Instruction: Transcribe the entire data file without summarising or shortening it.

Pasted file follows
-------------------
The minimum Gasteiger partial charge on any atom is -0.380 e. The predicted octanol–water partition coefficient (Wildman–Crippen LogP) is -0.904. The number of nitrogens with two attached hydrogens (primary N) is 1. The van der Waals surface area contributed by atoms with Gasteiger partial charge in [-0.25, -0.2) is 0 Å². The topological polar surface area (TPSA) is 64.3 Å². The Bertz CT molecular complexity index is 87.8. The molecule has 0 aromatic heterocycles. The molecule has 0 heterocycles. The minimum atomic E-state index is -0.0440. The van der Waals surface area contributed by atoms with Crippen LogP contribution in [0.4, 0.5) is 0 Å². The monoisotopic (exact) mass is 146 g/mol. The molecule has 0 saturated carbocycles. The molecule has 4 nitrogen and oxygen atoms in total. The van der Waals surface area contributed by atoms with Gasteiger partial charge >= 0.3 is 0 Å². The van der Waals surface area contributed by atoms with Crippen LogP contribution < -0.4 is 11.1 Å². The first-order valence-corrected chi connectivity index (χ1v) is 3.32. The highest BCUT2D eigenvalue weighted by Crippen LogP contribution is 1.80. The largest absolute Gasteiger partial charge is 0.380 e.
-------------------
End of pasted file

The minimum Gasteiger partial charge on any atom is -0.380 e. The predicted octanol–water partition coefficient (Wildman–Crippen LogP) is -0.904. The number of nitrogens with two attached hydrogens (primary N) is 1. The van der Waals surface area contributed by atoms with Gasteiger partial charge in [-0.25, -0.2) is 0 Å². The topological polar surface area (TPSA) is 64.3 Å². The Bertz CT molecular complexity index is 87.8. The molecule has 0 aromatic heterocycles. The molecule has 0 heterocycles. The minimum atomic E-state index is -0.0440. The van der Waals surface area contributed by atoms with Crippen LogP contribution in [0.4, 0.5) is 0 Å². The monoisotopic (exact) mass is 146 g/mol. The molecule has 0 saturated carbocycles. The molecule has 4 nitrogen and oxygen atoms in total. The van der Waals surface area contributed by atoms with Gasteiger partial charge >= 0.3 is 0 Å². The van der Waals surface area contributed by atoms with Crippen LogP contribution < -0.4 is 11.1 Å². The first-order valence-corrected chi connectivity index (χ1v) is 3.32. The highest BCUT2D eigenvalue weighted by Crippen LogP contribution is 1.80. The largest absolute Gasteiger partial charge is 0.380 e.